NEW PROGRAM OFFERED ON QUITTING SMOKING – The American Lung Association and Pfizer announced the launch of Quitter’s Circle, a new digital initiative designed to help smokers face common obstacles associated with quitting. A cornerstone of Quitter’s Circle is a mobile app and online community. Within a few clicks, Quitter’s Circle users can personalize a quit plan, receive support from friends and family, and get encouragement to talk with a healthcare provider about quitting, including real-time, mobile access to doctors so smokers can kick start their quit journey.
In Ohio, more than 1,995,535 people continue to smoke despite the fact that a recent survey found that 85 percent of current smokers express worry about the health consequences of smoking.1 The survey also found that 93 percent of Americans agree that quitting smoking is difficult. 1 Smokers – on average – try to quit six to 11 times in their lives before becoming smokefree.3
The survey further identified that only 36 percent of smokers have a plan in place to quit.1 A quit plan is often designed in consultation with a healthcare provider and clinician advice and support can double the odds of successfully quitting smoking.2 With just a few clicks, Quitter’s Circle users can easily access resources to start the conversation with their current healthcare provider, establish video consultations with a doctor or find one in their local area.
CHASE SETTLEMENT ANNOUNCED – Ohio Attorney General Mike DeWine announced that Chase has agreed to reform its credit card debt collection practices and permanently stop collection efforts on over half a million consumers as part of a $136 million joint federal-state settlement.
The settlement with Chase Bank USA N.A. and Chase Bankcard Services Inc. (collectively Chase) was reached by the attorneys general of 47 states and the District of Columbia, and the federal Consumer Financial Protection Bureau, following an investigation into Chase’s past debt collection practices.
“Chase has agreed to make a number of significant reforms that will help protect consumers now and in the future,” Attorney General DeWine said. “As a result of this settlement, Chase customers will be less likely to be sued for a debt they don’t owe or receive third-party collection calls for a debt they already paid off.”
The investigation looked at Chase’s internal debt collection practices and its sales of consumer credit card debt to third-party debt buyers. It found that in some cases Chase filed lawsuits and obtained judgments against consumers using documents that were “robo-signed” (signed without personal knowledge of the signer) or based on inaccurate information. In other cases, Chase sold accounts that were inaccurate, already discharged, or otherwise uncollectable to debt buyers.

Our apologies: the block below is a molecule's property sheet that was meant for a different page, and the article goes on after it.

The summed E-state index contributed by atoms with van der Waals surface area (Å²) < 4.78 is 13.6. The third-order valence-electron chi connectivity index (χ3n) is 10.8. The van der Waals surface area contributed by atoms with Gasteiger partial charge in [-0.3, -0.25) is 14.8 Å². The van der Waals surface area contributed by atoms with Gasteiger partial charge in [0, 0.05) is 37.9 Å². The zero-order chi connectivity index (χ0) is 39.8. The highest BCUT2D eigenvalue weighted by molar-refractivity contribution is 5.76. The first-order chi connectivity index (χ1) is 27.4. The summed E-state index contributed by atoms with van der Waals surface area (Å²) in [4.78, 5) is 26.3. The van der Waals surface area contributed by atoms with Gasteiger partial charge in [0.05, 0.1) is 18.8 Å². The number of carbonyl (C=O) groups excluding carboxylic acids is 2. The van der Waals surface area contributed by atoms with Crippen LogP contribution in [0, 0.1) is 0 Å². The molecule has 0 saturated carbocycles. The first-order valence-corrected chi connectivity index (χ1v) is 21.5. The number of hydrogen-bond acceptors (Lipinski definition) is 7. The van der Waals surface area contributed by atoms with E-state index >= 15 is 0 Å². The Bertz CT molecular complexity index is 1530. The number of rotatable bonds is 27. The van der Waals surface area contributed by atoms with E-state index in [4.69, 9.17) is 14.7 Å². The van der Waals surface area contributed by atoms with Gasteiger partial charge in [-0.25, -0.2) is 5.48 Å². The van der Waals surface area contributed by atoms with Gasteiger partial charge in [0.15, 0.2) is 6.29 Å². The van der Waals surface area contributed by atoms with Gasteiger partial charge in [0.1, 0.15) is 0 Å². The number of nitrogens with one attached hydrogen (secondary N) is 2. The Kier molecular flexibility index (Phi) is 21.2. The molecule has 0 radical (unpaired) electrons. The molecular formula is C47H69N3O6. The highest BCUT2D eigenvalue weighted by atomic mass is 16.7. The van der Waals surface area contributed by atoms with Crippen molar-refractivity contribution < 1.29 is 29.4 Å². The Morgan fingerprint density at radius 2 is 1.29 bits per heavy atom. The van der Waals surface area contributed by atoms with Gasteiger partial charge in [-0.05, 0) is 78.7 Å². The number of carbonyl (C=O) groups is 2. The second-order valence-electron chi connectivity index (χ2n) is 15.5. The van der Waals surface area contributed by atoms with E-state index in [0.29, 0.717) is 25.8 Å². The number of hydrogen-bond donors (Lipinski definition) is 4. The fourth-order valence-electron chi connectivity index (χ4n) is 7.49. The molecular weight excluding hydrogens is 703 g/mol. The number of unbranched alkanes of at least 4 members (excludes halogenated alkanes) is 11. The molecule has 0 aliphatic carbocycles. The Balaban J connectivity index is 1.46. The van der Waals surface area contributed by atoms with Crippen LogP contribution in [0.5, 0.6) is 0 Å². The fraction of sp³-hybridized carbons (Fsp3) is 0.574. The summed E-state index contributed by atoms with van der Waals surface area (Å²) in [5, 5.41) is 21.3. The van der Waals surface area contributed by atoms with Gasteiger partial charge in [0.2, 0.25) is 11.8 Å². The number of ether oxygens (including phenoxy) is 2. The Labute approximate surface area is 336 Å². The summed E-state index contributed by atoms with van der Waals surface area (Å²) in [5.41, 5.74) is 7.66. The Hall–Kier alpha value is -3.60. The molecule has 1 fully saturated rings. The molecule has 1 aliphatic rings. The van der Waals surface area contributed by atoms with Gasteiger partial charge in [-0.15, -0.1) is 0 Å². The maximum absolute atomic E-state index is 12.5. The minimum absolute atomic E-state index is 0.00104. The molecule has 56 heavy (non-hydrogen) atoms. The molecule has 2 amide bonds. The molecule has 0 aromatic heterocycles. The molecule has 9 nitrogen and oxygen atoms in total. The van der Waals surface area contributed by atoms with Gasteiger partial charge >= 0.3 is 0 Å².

CLEVELAND MAN SENTENCED FOR SECURITIES FRAUD – Following a criminal referral by the Ohio Department of Commerce Division of Securities, Peter Wilson of Rocky River, Ohio pleaded guilty to one count of securities fraud and one count of aggravated theft and was sentenced to five years of community control in the Cuyahoga County Common Pleas Court. Wilson paid $30,000 in restitution to victims and was ordered to pay another $80,000 in restitution as part of his sentence imposed by the Court.
The conviction and sentence is based on misrepresentations Wilson made to Ohio investors that their investment would be used to purchase an ownership interest in a spirituous liquor company. Instead, Wilson used investors’ money to fund tuition at a private university and for his own personal spending.
In 2005, prior to the indictment in this case, Wilson was permanently enjoined from trading in securities, with limited exception, by Judge Patricia Gaughan of the U. S. District Court, Northern District of Ohio after a complaint was filed by the Unites States Securities and Exchange Commission alleging securities fraud and other violations.
This case was prosecuted by the Office of Timothy J. McGinty, Cuyahoga County Prosecuting Attorney.